Open source provides schools with low-cost, high quality software

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Open source can provide schools with high quality, well-functioning IT solutions at low cost, according to a case study done by VTT, a Finnish government research institute. The researchers looked at the use of Linux and other open source applications by the Kasavuoren Secondary School in Kauniainen, a municipality near Helsinki. The case study, available since May 2011, underpins a plea to schools to increase their use of free and open source software. 

The appeal was published last week by Finland’s open source resource centre (COSS). The centre argues that this type of software gives students and teachers meaningful tools that enrich learning and create new opportunities for learning.

Students and teachers should have the opportunity to use the software and tools in the best possible way they need. It may not be right for the students to have their applications and learning environments pre-determined by an international software monopoly.

COSS points to the successful implementation of open source by Kasavuoren school. The school, with about 330 students and 40 teachers, has been using Linux and other free and open source applications everywhere, on PC workstations, on laptops, and for running terminals, since 2007.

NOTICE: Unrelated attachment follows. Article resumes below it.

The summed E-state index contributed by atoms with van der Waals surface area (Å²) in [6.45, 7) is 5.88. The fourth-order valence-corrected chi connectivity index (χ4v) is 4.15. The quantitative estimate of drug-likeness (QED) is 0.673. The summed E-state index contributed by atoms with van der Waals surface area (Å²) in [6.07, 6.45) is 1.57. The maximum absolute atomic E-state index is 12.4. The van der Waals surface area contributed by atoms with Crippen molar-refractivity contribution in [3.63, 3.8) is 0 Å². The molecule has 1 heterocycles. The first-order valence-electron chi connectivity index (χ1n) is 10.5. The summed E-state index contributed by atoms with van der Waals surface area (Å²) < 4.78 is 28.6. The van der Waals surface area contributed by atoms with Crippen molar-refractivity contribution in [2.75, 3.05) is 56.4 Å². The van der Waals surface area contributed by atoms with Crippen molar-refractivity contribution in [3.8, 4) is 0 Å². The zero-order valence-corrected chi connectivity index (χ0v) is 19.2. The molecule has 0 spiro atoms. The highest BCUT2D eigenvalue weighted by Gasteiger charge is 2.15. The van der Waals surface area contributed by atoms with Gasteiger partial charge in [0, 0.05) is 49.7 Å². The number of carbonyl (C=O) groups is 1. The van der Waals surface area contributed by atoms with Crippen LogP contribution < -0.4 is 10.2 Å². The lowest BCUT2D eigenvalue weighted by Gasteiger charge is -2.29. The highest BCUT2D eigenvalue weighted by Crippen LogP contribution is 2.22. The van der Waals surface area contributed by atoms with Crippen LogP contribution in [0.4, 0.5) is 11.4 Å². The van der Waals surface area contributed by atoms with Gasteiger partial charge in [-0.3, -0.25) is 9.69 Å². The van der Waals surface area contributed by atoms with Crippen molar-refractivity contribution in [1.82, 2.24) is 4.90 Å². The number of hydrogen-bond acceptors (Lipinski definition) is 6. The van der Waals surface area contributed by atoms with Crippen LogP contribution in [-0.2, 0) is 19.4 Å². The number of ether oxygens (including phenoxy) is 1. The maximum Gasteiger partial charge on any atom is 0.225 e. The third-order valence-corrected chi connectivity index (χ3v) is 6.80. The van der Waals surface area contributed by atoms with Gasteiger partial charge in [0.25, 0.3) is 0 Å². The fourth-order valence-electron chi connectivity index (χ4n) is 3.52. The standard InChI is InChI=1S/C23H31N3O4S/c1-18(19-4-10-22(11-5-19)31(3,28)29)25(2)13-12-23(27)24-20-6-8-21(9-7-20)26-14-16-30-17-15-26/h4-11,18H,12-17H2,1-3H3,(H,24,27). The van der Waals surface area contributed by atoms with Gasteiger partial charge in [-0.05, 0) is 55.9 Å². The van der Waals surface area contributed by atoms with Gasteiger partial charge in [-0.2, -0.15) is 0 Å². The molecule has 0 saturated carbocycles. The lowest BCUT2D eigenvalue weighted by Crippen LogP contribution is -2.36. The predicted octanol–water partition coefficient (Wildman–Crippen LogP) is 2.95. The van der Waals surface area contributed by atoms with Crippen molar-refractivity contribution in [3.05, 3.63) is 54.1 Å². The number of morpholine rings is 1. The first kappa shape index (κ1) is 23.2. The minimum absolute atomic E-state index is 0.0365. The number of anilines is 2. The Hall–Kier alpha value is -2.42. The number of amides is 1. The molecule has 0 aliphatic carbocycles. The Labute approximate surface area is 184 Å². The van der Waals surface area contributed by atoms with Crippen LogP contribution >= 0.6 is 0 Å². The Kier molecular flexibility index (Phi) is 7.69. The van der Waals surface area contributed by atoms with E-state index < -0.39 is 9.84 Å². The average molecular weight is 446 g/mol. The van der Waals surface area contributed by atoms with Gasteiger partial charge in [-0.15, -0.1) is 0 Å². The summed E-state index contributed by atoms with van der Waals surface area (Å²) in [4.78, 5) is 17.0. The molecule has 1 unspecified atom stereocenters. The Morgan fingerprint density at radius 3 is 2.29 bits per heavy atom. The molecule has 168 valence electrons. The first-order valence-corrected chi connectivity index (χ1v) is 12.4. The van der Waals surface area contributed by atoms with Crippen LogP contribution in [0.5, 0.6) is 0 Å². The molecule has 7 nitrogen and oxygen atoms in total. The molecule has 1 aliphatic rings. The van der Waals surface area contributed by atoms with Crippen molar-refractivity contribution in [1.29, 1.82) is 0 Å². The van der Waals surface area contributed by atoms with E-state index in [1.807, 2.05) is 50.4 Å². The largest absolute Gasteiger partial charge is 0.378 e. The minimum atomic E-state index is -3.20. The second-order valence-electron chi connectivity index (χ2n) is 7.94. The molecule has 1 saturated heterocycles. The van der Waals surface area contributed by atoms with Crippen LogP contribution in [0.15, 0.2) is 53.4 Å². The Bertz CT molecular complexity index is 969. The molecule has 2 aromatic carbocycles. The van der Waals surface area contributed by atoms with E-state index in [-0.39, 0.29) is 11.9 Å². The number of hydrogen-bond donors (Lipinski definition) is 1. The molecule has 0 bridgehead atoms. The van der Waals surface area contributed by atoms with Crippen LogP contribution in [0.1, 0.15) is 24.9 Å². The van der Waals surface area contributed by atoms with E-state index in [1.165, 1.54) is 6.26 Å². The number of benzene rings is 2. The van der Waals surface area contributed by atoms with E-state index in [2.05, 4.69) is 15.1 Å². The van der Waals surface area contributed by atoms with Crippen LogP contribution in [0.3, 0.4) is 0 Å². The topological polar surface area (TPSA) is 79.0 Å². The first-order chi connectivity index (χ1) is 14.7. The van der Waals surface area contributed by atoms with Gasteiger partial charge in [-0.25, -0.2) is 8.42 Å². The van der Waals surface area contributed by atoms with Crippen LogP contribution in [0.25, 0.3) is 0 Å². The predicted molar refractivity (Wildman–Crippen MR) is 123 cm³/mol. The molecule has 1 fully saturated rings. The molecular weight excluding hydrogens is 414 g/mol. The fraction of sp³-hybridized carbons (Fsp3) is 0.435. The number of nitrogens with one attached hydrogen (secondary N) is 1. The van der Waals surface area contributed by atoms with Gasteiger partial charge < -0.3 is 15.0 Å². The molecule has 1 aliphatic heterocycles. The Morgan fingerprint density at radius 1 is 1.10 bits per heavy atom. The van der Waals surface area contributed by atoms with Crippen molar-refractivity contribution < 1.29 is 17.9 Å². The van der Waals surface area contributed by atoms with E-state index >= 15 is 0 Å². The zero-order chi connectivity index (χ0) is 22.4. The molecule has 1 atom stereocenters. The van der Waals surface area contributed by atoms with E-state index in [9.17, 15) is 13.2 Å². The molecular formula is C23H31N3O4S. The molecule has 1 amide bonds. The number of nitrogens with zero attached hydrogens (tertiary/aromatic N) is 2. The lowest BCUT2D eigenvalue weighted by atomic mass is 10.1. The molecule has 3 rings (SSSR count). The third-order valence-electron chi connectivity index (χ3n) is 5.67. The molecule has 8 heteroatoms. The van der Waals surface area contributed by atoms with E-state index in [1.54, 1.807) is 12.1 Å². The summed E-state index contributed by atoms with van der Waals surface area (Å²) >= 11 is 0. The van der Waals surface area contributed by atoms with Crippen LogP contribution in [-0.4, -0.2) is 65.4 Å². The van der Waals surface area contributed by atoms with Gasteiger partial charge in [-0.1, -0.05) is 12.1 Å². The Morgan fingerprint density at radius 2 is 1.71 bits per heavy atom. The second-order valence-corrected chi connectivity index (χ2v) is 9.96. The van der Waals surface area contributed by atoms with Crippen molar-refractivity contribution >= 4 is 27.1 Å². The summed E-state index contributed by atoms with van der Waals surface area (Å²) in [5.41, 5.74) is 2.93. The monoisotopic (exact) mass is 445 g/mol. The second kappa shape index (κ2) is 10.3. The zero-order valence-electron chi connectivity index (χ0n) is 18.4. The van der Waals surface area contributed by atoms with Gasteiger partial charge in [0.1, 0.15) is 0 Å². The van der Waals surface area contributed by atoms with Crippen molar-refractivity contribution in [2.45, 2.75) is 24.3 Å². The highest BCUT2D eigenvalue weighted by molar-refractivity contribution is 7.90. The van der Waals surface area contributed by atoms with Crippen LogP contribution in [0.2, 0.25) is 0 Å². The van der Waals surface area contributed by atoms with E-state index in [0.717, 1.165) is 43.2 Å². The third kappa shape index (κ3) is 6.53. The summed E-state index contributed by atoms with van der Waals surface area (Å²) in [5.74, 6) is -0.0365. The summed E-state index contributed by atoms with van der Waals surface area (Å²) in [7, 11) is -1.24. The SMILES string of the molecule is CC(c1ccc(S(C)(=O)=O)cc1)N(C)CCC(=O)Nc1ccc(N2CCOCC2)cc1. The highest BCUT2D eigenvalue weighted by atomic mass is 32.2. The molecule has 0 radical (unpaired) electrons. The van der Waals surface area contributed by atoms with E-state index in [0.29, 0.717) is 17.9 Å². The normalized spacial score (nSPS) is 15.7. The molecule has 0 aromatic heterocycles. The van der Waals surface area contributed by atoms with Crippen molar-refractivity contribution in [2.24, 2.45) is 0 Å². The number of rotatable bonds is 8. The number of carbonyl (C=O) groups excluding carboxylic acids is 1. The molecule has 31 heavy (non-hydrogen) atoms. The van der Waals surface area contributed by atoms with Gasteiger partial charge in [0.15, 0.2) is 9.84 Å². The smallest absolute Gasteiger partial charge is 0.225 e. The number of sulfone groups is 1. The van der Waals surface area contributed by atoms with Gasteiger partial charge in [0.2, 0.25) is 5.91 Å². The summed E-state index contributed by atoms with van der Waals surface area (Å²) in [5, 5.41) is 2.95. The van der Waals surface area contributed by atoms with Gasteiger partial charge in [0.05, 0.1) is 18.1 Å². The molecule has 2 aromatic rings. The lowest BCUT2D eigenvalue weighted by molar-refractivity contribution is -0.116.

Procurement fails

The school decided to switch to open source when it found that the traditional way of procuring IT solutions led to the use of proprietary systems that did not meet the needs of the school. New IT solutions, the school decided, should allow changes and provide flexibility. COSS writes that the school’s switch to open source reduced the IT costs significantly and has made the system more responsive. Savings are used to develop new tools and services for students and teachers.

The school has created a completely new model involving IT service providers and researchers. The model, called Dream School, describes the approaches and services developed with the users’ needs at their center. It aims to improve the daily life at the school and its use of open source has made IT "part of the pedagogical overall planning, learning and teaching."

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Gijs Hillenius writes original articles for the Joinup project of the European Commission. His articles are republished here with permission.


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